Women are equal to men in intellectual capacity. The only differences are the physical and biological ones. To what extent has the status of women in the Singapore workplace change, and what remains to be done?
In September 1975, then Singapore Prime Minister Lee Kuan Yew delivered a speech at the International Women’s Year Seminar and Exhibition organised by the National Trades Union Congress (NTUC). That year marked the 10th anniversary of Singapore’s independence. “The only differences between men and women are the physical and biological ones. Women are equal to men in intellectual capacity,” said Mr Lee. “Societies which do not educate and use half their potential because they are women, are those which will be the worse off.”
It’s been four decades since that speech. To what extent has the status of women in the Singapore workplace changed, and what remains to be done?
There is a rising rate of workforce participation for females in Singapore.
At a global level, Singapore is generally regarded as a leading nation when it comes to gender equality. Our female workforce participation rate of 60.4% is significantly higher than the global rate of women of working age in the labour force (50%).
According to the “Global Gender Gap Report 2016” published by the World Economic Forum, Singapore is ranked 55 out of 144 countries, and is stated to be “the country that has made the most progress in the region on the Economic Participation and Opportunity subindex over the past decade”.
But certain cultural norms and limitations are slow to change.
The evidence points to persistent gender inequality in the performance of domestic responsibilities. The rate of workforce participation is highest for females between the ages of 25 to 29 (90.6%), which is on par with males. However, the rate steadily drops in the subsequent age groups. There is a high dropout rate among women in their 30s and 40s, causing a dearth of females at management and leadership levels as most of the women had to take care of family responsibilities.
There are also signs that women are less well-equipped than men for the digital age. Although women are generally well-represented in tertiary institutions, they remain underrepresented in the study of engineering sciences and information technology. “The gender imbalance in tech could mean women risk missing out on career opportunities in an economy in which tech is increasingly important,” writes Linette Lim in an article published by Channel NewsAsia.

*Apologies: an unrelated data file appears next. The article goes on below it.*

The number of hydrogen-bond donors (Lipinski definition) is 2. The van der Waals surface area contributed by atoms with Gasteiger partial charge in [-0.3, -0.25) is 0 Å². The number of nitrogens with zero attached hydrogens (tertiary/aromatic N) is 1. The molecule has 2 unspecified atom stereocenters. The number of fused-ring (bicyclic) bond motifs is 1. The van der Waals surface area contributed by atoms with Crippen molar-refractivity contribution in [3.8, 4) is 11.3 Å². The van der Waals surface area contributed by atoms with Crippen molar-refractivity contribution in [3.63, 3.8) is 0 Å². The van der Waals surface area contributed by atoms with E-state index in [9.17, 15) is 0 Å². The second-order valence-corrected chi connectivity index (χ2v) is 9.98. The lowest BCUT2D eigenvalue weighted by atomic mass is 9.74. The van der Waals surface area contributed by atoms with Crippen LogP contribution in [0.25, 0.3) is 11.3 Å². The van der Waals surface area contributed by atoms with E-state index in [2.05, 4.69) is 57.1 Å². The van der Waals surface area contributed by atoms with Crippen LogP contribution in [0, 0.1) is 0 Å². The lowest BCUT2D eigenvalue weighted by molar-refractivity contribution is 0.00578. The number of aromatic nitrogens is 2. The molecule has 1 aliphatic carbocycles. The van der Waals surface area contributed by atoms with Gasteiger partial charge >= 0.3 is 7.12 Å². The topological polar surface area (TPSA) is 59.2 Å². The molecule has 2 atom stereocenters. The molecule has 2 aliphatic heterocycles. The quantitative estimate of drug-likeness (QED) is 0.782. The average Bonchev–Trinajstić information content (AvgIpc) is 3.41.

What more needs to be done?
Given Singapore’s multi-racial history, anti-discrimination laws and affirmative action have largely centred on racial, religious and cultural integration. The government has mostly shied away from policies that specifically support or enable women’s success in the workplace. However, as recognised by UN Women and its Women’s Empowerment Principles, “ensuring the inclusion of women’s talents, skills, experience and energies requires intentional actions and deliberate policies”. If we take stock of the slow progress to date, the need for urgent and concrete action becomes clear.
Company leaders need to accept the evidence in support of gender diversity and start devoting more resources to its pursuit, for profit as well as the betterment of society. These “resources” should include fair compensation and benefits that help level the playing field for women.
These can include rewarding quality of output rather than number of hours worked, providing for flexible working arrangements, putting in place mentorship programs, and encouraging women to showcase leadership by giving them high-visibility initiatives.
In other words, companies need to take deliberate steps to promote a culture where men feel free to prioritise their families and women feel free to prioritise their careers, in each case without penalty or derision.
If government bodies, corporates and individuals work together to identify and meet the challenges for women at work, Singapore has the potential to be a model of gender diversity for other countries in the region and beyond.
The full article is available on LinkedIn. It was first published on 8 January 2017.
Images by Lean In Singapore, Lynette Ooi
Lynette is a commercial lawyer with nine years of expertise in technology, telecommunications and media industries. She is qualified to practise as a solicitor in Singapore and Hong Kong. Her work experience spans across Europe and the Asia Pacific region.